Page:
Permaculture Design (c) Rianne Mason

Permaculture Design at Daruma, Thailand

It’s not every day you get to hang out at an eco village with people from all over the world, but that’s exactly how I kicked off 2020 when I completed a Permaculture Design Course at Daruma Eco Village.

It was one of the best experiences of my life and I want to share as much of the journey as I can.

I’ll start with the details of the course…
Cost: £536 (this price includes your accomodation and all of your meals + snacks for two weeks)
Duration: 2 weeks (84 hours)
Venue: Daruma Eco Village, Bang Phra, Si Racha, Thailand
Tutor: Neil Willmann, Darren Roberts, Kyle Holzhueter
Website: permaculture.asia/about/daruma-eco-village/

Now for the interesting stuff…

What do you learn?

A Permaculture Design Course (PDC) is pretty flexible in how it’s taught, but from what I can gather there are certain topics that need to be covered. It definitely felt like we learnt A LOT. Here’s a summary of the ‘curriculum’:

  • History and ethics of permaculture
  • Bill Mollison’s an David Holmgren’s permaculture principles
  • Organic gardening
  • Soil microbiology
  • The Soil food web
  • Food forests
  • Perennial vegetables
  • Natural building techniques
  • Alternative energy
  • Animals in permaculture
  • Compost
  • Edge effect
  • Water
  • Urban permaculture
  • Zones
  • Your own Permaculture Design Project (we did it in teams)

Phew! And that doesn’t even cover the heart and soul of the course – the bits that were unique to Daruma…

Learning alongside school children

One of the greatest things about learning at Daruma Eco Village is that you’re actually attending Mosaic School as well. Here there are students that learn through ‘themes’ each semester rather than follow the standard government curriculum.

The pupils learn to think of themselves as teachers too and everyone is on the same level. I can honestly say I’ve never met a group of young children so confident and wise. Sometimes our Permaculture lessons were in the same room as the pupils and this created a very open and honest learning environment.

It also meant that our physical space changed quite a lot throughout the day. We could easily move from one room to another, or outdoors in the courtyard and garden. It never felt dull.

Making stuff for the farm

  • Making straw bale wall (c) Rianne Mason
  • Sheep (c) Rianne Mason
  • Making clay (c) Rianne Mason
  • Making charcoal (c) Rianne Mason
  • Ducklings (c) Rianne Mason
  • Neil Willmann (c) Rianne Mason

Being on a working farm gave us the opportunity to get hands on with loads of cool stuff.

Neil has built his own charcoal kiln to make biochar for the soil. We burnt the surplus of dried bamboo and it was a real treat to see it transform from one product to another. The skill needed here was understanding fire and how to manage it – something I can only hope to aspire to.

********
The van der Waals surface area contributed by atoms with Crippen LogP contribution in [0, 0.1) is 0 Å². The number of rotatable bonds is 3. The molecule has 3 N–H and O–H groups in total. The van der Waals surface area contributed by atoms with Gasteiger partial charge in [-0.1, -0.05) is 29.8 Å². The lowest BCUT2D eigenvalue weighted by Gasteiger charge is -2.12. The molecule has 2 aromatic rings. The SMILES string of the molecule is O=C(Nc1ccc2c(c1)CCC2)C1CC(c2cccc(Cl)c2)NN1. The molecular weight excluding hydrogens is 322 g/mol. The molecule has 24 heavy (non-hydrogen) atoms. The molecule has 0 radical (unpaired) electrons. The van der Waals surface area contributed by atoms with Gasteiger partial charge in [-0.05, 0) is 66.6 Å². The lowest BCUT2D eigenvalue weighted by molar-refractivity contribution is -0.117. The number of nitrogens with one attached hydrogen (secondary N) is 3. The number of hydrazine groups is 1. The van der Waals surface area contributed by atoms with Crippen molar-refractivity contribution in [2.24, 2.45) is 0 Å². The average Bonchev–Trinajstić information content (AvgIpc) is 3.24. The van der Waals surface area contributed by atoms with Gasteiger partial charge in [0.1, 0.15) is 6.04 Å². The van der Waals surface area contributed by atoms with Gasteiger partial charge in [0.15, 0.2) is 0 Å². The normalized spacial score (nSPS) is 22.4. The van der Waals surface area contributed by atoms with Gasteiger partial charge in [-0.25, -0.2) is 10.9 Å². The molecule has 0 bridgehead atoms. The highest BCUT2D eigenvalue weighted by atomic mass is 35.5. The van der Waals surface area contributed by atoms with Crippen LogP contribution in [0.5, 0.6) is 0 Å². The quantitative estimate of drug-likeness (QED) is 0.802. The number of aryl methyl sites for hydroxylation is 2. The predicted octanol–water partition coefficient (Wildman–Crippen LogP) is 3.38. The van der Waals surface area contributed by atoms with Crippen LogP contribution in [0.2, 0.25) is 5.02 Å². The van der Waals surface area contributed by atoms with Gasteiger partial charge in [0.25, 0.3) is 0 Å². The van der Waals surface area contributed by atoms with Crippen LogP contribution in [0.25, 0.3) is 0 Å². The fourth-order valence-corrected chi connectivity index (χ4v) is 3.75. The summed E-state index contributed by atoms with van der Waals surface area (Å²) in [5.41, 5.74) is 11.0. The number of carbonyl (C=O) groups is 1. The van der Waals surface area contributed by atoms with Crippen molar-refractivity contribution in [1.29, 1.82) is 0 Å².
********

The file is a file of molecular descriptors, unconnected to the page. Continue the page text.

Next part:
He also has a mixer to brew Indigenous Microorganisms (IMO) and Effective Microorganisms (EMO) by mixing them from a packet with molasses.

Those of us who stayed on a few days after the course to volunteer learnt how to build using straw bales. It seemed pretty easy if you know how to tie knots! We used local red clay mulched using our feet for the base layer and this was a lot of fun.

Bonding as a team

  • Daruma eco village (c) Rianne Mason
  • Daruma eco village (c) Rianne Mason
  • Daruma eco village (c) Rianne Mason
  • Daruma eco village (c) Rianne Mason
  • Daruma eco village (c) Rianne Mason
  • Daruma eco village (c) Rianne Mason

When over ten strangers are living and working together in a foreign country for two weeks, it’s important that they get on. No two people were from the same country so we were a beautifully diverse bunch.

Luckily we had loads of opportunities to work together and understand each other, including daily communal cleaning, volunteering on the farm and team activities such as our ultimate Permaculture mind map.

On our last night we all gathered in the ‘big room’ and Neil randomly started playing a didgeridoo. One by one we picked up an instrument and played our own beat until a communal rhythm emerged. It was an emotional evening and one I’ll never forget.

Road trip!

  • Daruma eco village (c) Rianne Mason
  • Daruma eco village (c) Rianne Mason
  • Permaculture course (c) Rianne Mason
  • Daruma eco village (c) Rianne Mason
  • Wild pig (c) Rianne Mason

During the course we were lucky enough to have quite a few field trips, local and further away.

I’ve never been to Thailand before so I really appreciated the opportunity to see a bit of the landscape. We visited a nearby water lily and lotus research centre on a university campus, hopped on a ferry to Koh Sichang, walked up to Buddha’s footprint, cycled to observe water management systems and ate at a local restaurant on our last night.

All in all I would highly recommend taking your PDC at Daruma if you ever get the opportunity. The staff were incredibly friendly and helpful, the food was delicious every day and the farm animals provided great joy and surprises!

Visit Permaculture.asia for more details.

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